This is the third post in a series demonstrating the process via which Semiovox’s interpretative inquiry produces insights and inspiration — richer and deeper than what consumer research alone can provide — regarding a product category’s or cultural territory’s unspoken meanings.
Now that we’ve completed our Real Food stimuli research (see previous post in this series), we’re ready to undertake an initial analysis of the hundreds of stimuli that we’ve assembled.
I say initial analysis because Semioivox’s approach to interpreting the meaning of stimuli is a hermeneutic one: An understanding of the whole picture can only be established by reference to the individual parts; and an understanding of the individual parts can only be established by reference to the whole picture. We’re not ready to think about the whole picture, at this stage in our Real Food audit; instead, we’ll engage in “thin description.”
The output of this phase of the audit will be “source codes” (aka signs); or, as ethnographers might describe them: “field notes.” Ethnographic fieldwork, carried out according to the method of participant-observation, is what defines social anthropology. The method is inductive and open-ended — which is to say, it directs the anthropologist to study that which is of significance to the community studied rather than test hypotheses formulated in advance of the fieldwork. What we mean by “source codes” or “field notes” is: first thoughts, observations, interpretations. What signals or patterns do we perceive emerging from the stimulus set’s “noise”?
A note on Semiovox’s unique approach: Each of our audits surfaces eight paradigms, paired into four binary codes. (A semiotic code is always a binary opposition — two paradigms, each of which is defined in and through its opposition to the other.) Each paradigm is composed of two contrasting thematic complexes; each of these complexes is dimensionalized by source codes (aka signs); and each source code is composed of a norm and a unique visual/verbal form which brings that norm to life. Our methodology involves first identifying source codes from within the stimuli we’ve researched, then — through our meta-analysis of these signs — building a theory about the matrix of meaning which, operating below the level of daily consciousness, enables members of a culture to intuitively “make sense” of everything from brand communications to pop culture, social media, and retail spaces.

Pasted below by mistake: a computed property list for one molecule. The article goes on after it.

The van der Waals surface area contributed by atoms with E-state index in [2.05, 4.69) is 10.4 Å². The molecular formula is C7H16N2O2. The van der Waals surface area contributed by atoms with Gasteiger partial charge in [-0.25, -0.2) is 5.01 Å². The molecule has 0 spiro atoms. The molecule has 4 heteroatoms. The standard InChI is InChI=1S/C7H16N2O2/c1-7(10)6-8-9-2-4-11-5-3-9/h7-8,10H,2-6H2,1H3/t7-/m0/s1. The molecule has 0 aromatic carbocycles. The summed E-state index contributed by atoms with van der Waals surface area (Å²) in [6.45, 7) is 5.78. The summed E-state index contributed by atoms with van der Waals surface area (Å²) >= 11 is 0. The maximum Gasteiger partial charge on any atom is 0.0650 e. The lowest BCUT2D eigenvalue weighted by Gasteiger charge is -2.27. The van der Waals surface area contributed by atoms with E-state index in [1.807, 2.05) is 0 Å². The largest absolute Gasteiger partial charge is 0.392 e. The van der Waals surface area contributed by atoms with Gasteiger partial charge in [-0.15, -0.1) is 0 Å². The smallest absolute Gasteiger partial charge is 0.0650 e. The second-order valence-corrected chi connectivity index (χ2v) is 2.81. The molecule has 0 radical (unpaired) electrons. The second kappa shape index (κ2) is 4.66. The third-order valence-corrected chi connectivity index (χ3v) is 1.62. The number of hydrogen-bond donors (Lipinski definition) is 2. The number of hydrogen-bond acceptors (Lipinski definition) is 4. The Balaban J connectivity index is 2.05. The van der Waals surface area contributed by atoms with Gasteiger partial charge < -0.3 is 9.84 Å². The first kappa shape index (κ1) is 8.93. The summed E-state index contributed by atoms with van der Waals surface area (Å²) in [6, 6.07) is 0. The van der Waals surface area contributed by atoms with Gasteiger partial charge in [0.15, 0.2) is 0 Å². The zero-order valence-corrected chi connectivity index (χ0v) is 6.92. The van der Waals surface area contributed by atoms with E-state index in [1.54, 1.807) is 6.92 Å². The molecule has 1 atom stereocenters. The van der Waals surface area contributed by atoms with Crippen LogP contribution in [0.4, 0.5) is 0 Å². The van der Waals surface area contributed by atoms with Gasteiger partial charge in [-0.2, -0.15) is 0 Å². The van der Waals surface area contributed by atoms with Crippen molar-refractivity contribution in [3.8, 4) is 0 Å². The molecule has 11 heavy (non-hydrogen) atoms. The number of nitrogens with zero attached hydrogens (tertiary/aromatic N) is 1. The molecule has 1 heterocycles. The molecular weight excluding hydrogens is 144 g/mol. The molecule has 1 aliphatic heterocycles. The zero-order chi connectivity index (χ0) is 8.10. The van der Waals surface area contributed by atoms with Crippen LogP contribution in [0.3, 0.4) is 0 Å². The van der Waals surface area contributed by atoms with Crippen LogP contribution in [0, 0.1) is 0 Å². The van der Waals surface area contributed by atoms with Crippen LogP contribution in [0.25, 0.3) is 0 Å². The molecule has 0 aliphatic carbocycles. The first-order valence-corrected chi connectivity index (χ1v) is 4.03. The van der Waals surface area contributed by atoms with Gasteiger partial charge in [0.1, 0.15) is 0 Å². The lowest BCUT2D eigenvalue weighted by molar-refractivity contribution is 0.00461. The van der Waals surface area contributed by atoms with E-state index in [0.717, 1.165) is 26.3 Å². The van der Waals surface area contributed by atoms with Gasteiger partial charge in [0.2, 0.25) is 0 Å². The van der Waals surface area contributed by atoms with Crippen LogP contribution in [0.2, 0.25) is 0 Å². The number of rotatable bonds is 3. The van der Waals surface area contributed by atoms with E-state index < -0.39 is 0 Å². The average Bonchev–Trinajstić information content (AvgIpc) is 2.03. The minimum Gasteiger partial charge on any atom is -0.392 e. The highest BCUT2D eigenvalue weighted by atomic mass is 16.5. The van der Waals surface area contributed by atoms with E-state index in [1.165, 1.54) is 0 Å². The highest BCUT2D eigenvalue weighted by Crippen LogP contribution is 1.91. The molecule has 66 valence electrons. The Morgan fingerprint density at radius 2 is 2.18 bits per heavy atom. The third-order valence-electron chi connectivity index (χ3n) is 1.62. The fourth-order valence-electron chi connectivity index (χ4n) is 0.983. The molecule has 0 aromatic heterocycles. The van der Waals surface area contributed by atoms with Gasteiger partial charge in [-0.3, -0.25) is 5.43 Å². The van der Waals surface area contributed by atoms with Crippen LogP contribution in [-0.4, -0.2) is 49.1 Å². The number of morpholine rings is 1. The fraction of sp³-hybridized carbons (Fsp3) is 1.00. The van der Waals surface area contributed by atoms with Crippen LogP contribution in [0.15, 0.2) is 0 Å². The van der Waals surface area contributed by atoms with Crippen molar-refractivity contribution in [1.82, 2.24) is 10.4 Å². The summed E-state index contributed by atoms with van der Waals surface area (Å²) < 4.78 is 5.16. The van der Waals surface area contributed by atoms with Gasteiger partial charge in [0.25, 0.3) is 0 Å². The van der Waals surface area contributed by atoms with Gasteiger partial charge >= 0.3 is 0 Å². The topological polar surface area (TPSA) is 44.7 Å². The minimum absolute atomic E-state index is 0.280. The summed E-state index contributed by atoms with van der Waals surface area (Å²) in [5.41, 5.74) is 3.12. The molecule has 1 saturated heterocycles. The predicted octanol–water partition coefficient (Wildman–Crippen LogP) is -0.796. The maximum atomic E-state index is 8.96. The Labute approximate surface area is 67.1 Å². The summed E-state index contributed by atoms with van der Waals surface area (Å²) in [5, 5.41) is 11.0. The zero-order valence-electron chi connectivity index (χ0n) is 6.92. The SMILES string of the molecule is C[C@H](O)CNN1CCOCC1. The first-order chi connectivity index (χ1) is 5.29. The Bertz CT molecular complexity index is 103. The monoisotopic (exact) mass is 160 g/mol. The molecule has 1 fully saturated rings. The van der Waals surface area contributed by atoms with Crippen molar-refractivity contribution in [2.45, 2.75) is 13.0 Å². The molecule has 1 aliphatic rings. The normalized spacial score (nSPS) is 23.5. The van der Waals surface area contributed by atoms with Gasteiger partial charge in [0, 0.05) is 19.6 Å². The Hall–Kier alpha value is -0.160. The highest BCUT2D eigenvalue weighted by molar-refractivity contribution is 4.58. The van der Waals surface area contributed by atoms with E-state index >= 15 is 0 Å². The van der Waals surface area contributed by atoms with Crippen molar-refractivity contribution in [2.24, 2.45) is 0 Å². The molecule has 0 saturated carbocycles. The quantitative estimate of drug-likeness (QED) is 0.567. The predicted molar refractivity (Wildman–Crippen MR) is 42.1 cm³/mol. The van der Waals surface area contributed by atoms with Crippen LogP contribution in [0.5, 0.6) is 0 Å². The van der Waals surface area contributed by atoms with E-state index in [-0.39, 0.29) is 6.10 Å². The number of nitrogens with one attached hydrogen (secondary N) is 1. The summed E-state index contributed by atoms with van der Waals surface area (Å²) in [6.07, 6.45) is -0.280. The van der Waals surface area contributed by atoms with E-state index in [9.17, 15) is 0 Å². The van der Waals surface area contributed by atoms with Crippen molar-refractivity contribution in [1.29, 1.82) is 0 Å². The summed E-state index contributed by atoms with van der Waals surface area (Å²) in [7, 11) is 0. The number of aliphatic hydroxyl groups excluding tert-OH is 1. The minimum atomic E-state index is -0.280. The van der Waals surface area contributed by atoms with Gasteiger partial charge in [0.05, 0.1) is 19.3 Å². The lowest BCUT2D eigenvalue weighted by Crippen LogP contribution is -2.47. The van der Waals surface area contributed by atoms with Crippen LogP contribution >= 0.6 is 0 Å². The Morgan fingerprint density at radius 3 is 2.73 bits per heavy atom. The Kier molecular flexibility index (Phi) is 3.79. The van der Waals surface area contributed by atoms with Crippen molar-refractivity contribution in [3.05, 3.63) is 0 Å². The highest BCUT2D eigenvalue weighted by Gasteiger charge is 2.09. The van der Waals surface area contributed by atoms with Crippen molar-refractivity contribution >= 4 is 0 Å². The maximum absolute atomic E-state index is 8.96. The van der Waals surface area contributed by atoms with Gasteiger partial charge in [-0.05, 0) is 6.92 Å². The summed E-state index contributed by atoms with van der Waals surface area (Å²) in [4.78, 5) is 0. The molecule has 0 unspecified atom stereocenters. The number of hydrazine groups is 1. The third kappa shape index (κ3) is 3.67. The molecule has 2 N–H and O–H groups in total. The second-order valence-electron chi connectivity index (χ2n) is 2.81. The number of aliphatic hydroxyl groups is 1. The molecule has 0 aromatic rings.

Making every effort to approach our collected stimuli without bias or presuppositions, for example by imagining ourselves to be alien anthropologists puzzling over Earthlings’ mysterious, exotic customs and rituals, our aim at this juncture is simply to capture our immediate, more or less intuitive impressions of the stimuli. What sorts of Real Food norms (ideas, values, higher-order benefits) do we seem to find expressed in the stimuli? Which is to say: What does this Real Food stimuli mean? And what particular forms — i.e., verbal and visual cues, whether words, phrases, and tonality or colors, shape, facial expressions, body language, contexts, actions, etc. — tend to be associated with each of these Real Food norms? Which is to say: How does this Real Food stimuli mean what it means?
The combination of a unique norm and a particular form (or array of forms) bringing that norm to life is what we call a source code (or sign.) What we’re identifying and dimensionalizing via the practice of thin description are first-draft source codes, if you will.